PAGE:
The US Food and Drug Administration (FDA) has identified several Class II medical devices used in the hearing healthcare field that the Agency deems no longer necessary to require 510(k) premarket notification, including electronic noise generators in audiometry, master hearing aids, group auditory trainers, and middle earmolds. The specifics are published in the December 30, 2019 Federal Register.
The recently published notice applies to devices in 16 broad classes, and includes a range of anesthesiology, cardiovascular, dental, and ear, nose, and throat devices. The following Class II (special control) hearing-related devices are now exempt from the premarket notification procedures (see Federal Register for details):
- Auditory impedance testers and tympanometers (§ 874.1090);
- Electronic noise generator for audiometric testing (§ 874.1120);
- Hearing aid calibrator and analysis system (§ 874.3310);
- Group hearing aid or group auditory trainer (§ 874.3320);
- Master hearing aid (§ 874.3330);
- Middle ear mold (§ 874.3430);
- Electroglottograph (§ 874.1325), and
- Laryngeal prosthesis (Taub design) (§ 874.3730).
This latest deregulatory action is in response to the 21st Century Cures Act of 2016 which is designed to “help accelerate medical product development and bring new innovations and advances to patients who need them faster and more efficiently.” Part of the law mandates and provides funding for the FDA to identify low-risk devices that provide reasonable assurance of safety and effectiveness, and that should no longer require 510(k) review.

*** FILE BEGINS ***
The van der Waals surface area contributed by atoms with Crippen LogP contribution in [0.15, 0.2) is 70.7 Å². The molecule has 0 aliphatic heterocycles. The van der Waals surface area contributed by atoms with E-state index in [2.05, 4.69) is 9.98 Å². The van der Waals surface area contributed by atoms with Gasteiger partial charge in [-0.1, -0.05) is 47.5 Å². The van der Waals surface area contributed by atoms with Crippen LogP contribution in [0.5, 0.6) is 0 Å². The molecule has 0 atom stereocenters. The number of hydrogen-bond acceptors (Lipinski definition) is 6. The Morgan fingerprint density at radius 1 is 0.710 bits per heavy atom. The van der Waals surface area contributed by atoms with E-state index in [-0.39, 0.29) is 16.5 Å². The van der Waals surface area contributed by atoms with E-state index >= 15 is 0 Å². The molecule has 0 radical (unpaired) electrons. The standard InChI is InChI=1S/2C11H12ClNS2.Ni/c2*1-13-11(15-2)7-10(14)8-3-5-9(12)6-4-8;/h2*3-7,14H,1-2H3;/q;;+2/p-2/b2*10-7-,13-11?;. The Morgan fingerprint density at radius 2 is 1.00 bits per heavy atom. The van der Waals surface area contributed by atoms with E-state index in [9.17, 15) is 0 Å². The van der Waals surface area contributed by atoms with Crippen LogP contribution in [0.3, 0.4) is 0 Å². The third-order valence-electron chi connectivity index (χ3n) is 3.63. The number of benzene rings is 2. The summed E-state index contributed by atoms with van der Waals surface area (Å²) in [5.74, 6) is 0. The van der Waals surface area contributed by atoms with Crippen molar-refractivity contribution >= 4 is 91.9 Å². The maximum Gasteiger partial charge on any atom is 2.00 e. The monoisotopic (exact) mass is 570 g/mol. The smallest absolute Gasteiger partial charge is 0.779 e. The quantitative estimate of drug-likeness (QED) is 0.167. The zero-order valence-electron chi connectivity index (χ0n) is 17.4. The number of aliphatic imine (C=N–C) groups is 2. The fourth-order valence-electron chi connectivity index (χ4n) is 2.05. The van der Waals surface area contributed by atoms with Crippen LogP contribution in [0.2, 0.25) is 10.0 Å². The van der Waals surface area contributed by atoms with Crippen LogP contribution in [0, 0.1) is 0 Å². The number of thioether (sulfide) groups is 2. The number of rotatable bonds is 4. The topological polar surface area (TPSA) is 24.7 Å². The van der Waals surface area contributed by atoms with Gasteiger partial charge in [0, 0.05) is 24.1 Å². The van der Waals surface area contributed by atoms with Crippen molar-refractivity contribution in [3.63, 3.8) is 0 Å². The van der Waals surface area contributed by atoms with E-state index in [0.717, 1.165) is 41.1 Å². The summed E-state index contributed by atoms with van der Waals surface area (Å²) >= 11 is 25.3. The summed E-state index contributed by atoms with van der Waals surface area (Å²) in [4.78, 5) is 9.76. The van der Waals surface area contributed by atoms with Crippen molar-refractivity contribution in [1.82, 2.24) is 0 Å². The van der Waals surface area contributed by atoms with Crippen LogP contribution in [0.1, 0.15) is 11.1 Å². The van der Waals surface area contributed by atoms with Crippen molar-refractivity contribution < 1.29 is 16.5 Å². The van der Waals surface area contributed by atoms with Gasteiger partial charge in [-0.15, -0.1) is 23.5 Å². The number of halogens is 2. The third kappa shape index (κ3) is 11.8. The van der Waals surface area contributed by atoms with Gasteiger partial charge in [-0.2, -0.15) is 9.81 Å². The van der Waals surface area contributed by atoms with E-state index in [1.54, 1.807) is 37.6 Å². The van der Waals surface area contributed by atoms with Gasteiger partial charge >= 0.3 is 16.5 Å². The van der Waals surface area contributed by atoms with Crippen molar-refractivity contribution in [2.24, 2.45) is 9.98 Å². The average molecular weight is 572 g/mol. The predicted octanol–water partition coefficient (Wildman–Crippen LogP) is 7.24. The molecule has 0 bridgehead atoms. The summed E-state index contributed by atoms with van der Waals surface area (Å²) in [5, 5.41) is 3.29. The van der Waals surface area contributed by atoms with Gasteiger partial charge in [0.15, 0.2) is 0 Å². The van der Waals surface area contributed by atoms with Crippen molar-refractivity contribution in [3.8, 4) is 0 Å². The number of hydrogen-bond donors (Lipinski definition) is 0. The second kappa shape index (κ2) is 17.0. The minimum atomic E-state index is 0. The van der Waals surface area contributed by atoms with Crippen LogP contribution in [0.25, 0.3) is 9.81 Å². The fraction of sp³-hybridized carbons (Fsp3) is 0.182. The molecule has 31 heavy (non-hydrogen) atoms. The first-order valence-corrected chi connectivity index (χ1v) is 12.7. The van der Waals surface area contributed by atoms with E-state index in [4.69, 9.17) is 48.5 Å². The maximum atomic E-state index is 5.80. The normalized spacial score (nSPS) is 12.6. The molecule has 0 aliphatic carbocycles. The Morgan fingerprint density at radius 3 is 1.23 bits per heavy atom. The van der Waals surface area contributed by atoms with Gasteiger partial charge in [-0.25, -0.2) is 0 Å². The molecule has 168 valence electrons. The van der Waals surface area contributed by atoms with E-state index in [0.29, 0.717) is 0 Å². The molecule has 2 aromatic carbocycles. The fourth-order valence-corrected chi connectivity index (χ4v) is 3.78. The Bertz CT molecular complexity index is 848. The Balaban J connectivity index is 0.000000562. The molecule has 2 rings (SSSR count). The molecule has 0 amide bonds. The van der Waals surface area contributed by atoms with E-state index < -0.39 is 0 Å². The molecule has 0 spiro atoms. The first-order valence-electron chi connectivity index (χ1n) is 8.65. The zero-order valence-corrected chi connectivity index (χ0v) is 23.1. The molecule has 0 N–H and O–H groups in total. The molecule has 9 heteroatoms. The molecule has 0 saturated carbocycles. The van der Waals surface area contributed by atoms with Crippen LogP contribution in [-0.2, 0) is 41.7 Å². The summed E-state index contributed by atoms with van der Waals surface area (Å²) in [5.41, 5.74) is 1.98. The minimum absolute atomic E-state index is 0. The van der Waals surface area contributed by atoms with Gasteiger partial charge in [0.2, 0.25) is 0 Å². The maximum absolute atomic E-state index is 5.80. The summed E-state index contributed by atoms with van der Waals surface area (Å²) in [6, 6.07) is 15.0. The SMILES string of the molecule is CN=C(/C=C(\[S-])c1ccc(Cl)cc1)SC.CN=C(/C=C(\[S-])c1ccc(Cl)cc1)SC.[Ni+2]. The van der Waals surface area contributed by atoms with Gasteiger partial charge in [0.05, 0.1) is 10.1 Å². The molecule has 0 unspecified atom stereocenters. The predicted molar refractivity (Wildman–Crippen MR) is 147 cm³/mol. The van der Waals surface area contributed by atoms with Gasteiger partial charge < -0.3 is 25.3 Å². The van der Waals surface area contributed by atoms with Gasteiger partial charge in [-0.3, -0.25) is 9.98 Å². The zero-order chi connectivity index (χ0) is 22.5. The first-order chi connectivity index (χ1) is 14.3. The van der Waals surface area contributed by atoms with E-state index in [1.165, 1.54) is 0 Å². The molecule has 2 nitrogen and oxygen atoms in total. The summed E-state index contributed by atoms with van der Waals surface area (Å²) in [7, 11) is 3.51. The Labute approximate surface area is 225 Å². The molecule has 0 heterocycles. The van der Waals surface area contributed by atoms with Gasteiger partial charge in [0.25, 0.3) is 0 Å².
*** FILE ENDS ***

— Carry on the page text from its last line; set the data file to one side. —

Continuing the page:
A 510(k) process is a pre-market submission made to FDA to demonstrate that a medical device is at least as safe and effective (ie, substantially equivalent) to other legally marketed devices not subject to premarket approval (PMA) or special regulatory requirements. Premarket notification and clearance can pose a hurdle for medical device manufacturers by increasing costs and/or delaying the product from entering the market. Class II medical devices (eg, wireless hearing aids and most hearing testing/diagnostic equipment) can be classified with general controls or special controls, and are deemed by FDA to have a moderate to high risk to the patient and/or user. Class I (eg, tongue depressors) and Class III (eg, pacemakers and cochlear implants) medical devices are deemed to have the lowest and highest risk factors to consumers, respectively.